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Old 07-18-2013, 03:48 AM   #1 (permalink)
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Decoding & Breaking Down the 1ZZ-FE Engine BSFC

Can somebody help me with the BSFC map for my 2001 Toyota Corolla?

Do I have this right?:

The best BSFC engine speed is around 3100-3200 RPMs. The engine puts out the most torque around 4500 RPMs. The top chart shows the least power at 1000 RPM and the most at around 5500, tapering off after that. Is that power (in kW) the engine uses or the power it outputs?

At 60, the engine speed is around 2000-2100 RPMs, but the best (least) pollution is at 3100-3200. Is there any way to make the 'g/kWh' the least at a lower RPM?



Thanks for the help! I'm hoping with this information, I can *properly* drive the car!

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Old 07-18-2013, 04:30 AM   #2 (permalink)
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The BSFC curve is only valid when the engine is making the torque in the other curve, IE when heavily loaded during acceleration. I really do prefer graphs of BSFC plotted against torque as apposed to with or BSFC plots at different levels of load.

Looking at that torque curve you get up to speed fastest (least time spent accelerating) around 3800-4200 rpm with a nice little secondary dip in BSFC. I tend to prefer a quickish acceleration (If there is not much of a fuel economy hit).

As for steady state cruising (lightly loaded) some sort of instant fuel economy info will give you better data than a graph depicting a fairly heavily loaded engine.

One thing that may help is a cam reground for low end torque but the cost would likely eat fuel savings.
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Old 07-18-2013, 04:53 AM   #3 (permalink)
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Those are curves, not a map. They are developed at a single throttle opening i.e. wide open, meaning the inlet manifold pressure is very close to atmospheric. That's the maximum the engine will do at a given rpm. The single curves are not a whole lot of use because you don't (usually) drive with WOT.

What is needed for a BSFC map is the BSFC figures corresponding to power outputs at a range of manifold pressures and rpm. You might generate that by holding the inlet manifold pressure constant, at a number of different pressures, and generating similar curves to those above for each pressure. They can be then be displayed together in the form of 3D maps; manifold pressure vs rpm vs BSFC and manifold pressure vs rpm vs torque. Power is, simplistically, torque X rpm.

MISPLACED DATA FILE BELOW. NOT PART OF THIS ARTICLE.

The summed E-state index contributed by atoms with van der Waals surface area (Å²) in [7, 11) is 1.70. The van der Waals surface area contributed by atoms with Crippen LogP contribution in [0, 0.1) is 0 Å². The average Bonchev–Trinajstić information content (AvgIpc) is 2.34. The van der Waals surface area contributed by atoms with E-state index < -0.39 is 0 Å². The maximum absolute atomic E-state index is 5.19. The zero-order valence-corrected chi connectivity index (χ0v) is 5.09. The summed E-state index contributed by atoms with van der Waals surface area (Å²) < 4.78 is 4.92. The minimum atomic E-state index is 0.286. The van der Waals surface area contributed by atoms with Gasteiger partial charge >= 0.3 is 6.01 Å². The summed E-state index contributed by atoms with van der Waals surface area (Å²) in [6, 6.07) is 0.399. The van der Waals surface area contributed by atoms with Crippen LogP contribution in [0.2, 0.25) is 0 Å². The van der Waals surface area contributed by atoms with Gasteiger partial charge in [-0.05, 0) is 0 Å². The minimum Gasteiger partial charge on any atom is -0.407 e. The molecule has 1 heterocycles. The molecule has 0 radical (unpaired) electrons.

Because a given power output can be obtained at more than one combination of manifold pressure (~ throttle opening) and rpm, that map allows you to pick the most efficient combination from the load vs rpm points at which the power you want/need can be generated.

Last edited by Occasionally6; 07-18-2013 at 05:05 AM..
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Old 07-19-2013, 01:44 AM   #4 (permalink)
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Originally Posted by bestclimb View Post
Looking at that torque curve you get up to speed fastest (least time spent accelerating) around 3800-4200 rpm with a nice little secondary dip in BSFC. I tend to prefer a quickish acceleration (If there is not much of a fuel economy hit).

As for steady state cruising (lightly loaded) some sort of instant fuel economy info will give you better data than a graph depicting a fairly heavily loaded engine.

One thing that may help is a cam reground for low end torque but the cost would likely eat fuel savings.
So basically when accelerating, I should try to accelerate at around 4k RPMs. This has two benefits: best BSFC as well as get up to speed faster so I can than cruise. My question though is the BSFC is in g/kWh, not necessarily MPG, so the engine may pollute the least at 4k, but not necessarily be the most efficient in fuel used?

If one was to research a cam reground for economy use rather than street racing use, what would one be looking for?

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Originally Posted by Occasionally6 View Post
What is needed for a BSFC map is the BSFC figures corresponding to power outputs at a range of manifold pressures and rpm. You might generate that by holding the inlet manifold pressure constant, at a number of different pressures, and generating similar curves to those above for each pressure. They can be then be displayed together in the form of 3D maps; manifold pressure vs rpm vs BSFC and manifold pressure vs rpm vs torque. Power is, simplistically, torque X rpm.